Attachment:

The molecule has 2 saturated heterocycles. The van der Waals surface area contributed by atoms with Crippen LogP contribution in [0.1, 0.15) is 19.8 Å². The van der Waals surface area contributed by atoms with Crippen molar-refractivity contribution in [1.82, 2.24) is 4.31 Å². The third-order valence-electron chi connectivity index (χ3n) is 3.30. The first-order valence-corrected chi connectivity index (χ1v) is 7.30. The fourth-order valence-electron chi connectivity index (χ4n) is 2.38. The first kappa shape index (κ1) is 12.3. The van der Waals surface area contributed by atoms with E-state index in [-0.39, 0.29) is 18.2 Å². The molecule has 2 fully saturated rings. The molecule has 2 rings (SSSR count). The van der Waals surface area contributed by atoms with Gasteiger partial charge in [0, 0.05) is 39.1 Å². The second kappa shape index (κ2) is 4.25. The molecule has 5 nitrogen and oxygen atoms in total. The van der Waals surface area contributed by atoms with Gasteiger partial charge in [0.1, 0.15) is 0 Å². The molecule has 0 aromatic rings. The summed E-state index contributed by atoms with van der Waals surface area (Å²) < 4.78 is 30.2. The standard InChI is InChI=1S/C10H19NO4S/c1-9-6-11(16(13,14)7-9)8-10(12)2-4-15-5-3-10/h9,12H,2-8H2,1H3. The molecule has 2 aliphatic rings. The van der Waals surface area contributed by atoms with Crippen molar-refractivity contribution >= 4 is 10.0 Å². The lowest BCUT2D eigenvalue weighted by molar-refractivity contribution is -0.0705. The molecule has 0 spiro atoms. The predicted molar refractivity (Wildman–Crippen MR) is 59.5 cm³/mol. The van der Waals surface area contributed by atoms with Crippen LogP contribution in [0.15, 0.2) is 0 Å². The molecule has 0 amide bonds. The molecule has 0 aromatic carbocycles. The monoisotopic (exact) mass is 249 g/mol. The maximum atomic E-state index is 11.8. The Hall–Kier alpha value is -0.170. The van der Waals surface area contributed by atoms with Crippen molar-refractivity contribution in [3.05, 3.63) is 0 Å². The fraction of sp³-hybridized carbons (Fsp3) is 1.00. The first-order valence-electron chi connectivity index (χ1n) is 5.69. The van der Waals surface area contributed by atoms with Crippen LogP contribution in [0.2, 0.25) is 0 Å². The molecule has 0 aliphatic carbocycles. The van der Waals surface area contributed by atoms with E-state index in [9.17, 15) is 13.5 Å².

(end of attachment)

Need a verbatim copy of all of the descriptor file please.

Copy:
The molecule has 2 saturated heterocycles. The van der Waals surface area contributed by atoms with Crippen LogP contribution in [0.1, 0.15) is 19.8 Å². The van der Waals surface area contributed by atoms with Crippen molar-refractivity contribution in [1.82, 2.24) is 4.31 Å². The third-order valence-electron chi connectivity index (χ3n) is 3.30. The first-order valence-corrected chi connectivity index (χ1v) is 7.30. The fourth-order valence-electron chi connectivity index (χ4n) is 2.38. The first kappa shape index (κ1) is 12.3. The van der Waals surface area contributed by atoms with E-state index in [-0.39, 0.29) is 18.2 Å². The molecule has 2 fully saturated rings. The molecule has 2 rings (SSSR count). The van der Waals surface area contributed by atoms with Gasteiger partial charge in [0, 0.05) is 39.1 Å². The second kappa shape index (κ2) is 4.25. The molecule has 5 nitrogen and oxygen atoms in total. The van der Waals surface area contributed by atoms with Gasteiger partial charge in [0.1, 0.15) is 0 Å². The molecule has 0 aromatic rings. The summed E-state index contributed by atoms with van der Waals surface area (Å²) < 4.78 is 30.2. The standard InChI is InChI=1S/C10H19NO4S/c1-9-6-11(16(13,14)7-9)8-10(12)2-4-15-5-3-10/h9,12H,2-8H2,1H3. The molecule has 2 aliphatic rings. The van der Waals surface area contributed by atoms with Crippen molar-refractivity contribution >= 4 is 10.0 Å². The lowest BCUT2D eigenvalue weighted by molar-refractivity contribution is -0.0705. The molecule has 0 spiro atoms. The predicted molar refractivity (Wildman–Crippen MR) is 59.5 cm³/mol. The van der Waals surface area contributed by atoms with Crippen LogP contribution in [0.15, 0.2) is 0 Å². The molecule has 0 amide bonds. The molecule has 0 aromatic carbocycles. The monoisotopic (exact) mass is 249 g/mol. The maximum atomic E-state index is 11.8. The Hall–Kier alpha value is -0.170. The van der Waals surface area contributed by atoms with Crippen molar-refractivity contribution in [3.05, 3.63) is 0 Å². The fraction of sp³-hybridized carbons (Fsp3) is 1.00. The first-order valence-electron chi connectivity index (χ1n) is 5.69. The van der Waals surface area contributed by atoms with Crippen LogP contribution in [0.2, 0.25) is 0 Å². The molecule has 0 aliphatic carbocycles. The van der Waals surface area contributed by atoms with E-state index in [9.17, 15) is 13.5 Å².